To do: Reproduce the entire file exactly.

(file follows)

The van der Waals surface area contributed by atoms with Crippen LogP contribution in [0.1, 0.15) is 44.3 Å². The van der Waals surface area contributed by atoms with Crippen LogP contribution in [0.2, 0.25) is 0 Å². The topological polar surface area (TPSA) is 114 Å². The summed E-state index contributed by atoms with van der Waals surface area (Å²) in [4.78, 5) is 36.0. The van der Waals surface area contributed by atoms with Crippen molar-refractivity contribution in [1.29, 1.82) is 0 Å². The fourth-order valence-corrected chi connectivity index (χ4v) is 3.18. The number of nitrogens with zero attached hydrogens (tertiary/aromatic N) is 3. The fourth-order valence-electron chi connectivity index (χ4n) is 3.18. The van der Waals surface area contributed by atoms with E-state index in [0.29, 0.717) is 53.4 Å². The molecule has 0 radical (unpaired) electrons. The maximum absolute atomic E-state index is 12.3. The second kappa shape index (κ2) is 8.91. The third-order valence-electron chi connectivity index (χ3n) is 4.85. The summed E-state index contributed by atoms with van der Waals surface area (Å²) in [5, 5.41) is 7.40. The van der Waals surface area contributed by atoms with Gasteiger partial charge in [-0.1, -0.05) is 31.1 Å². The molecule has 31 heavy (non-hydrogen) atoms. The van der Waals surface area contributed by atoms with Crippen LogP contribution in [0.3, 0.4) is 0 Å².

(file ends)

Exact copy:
The van der Waals surface area contributed by atoms with Crippen LogP contribution in [0.1, 0.15) is 44.3 Å². The van der Waals surface area contributed by atoms with Crippen LogP contribution in [0.2, 0.25) is 0 Å². The topological polar surface area (TPSA) is 114 Å². The summed E-state index contributed by atoms with van der Waals surface area (Å²) in [4.78, 5) is 36.0. The van der Waals surface area contributed by atoms with Crippen molar-refractivity contribution in [1.29, 1.82) is 0 Å². The fourth-order valence-corrected chi connectivity index (χ4v) is 3.18. The number of nitrogens with zero attached hydrogens (tertiary/aromatic N) is 3. The fourth-order valence-electron chi connectivity index (χ4n) is 3.18. The van der Waals surface area contributed by atoms with E-state index in [0.29, 0.717) is 53.4 Å². The molecule has 0 radical (unpaired) electrons. The maximum absolute atomic E-state index is 12.3. The second kappa shape index (κ2) is 8.91. The third-order valence-electron chi connectivity index (χ3n) is 4.85. The summed E-state index contributed by atoms with van der Waals surface area (Å²) in [5, 5.41) is 7.40. The van der Waals surface area contributed by atoms with Gasteiger partial charge in [-0.1, -0.05) is 31.1 Å². The molecule has 31 heavy (non-hydrogen) atoms. The van der Waals surface area contributed by atoms with Crippen LogP contribution in [0.3, 0.4) is 0 Å².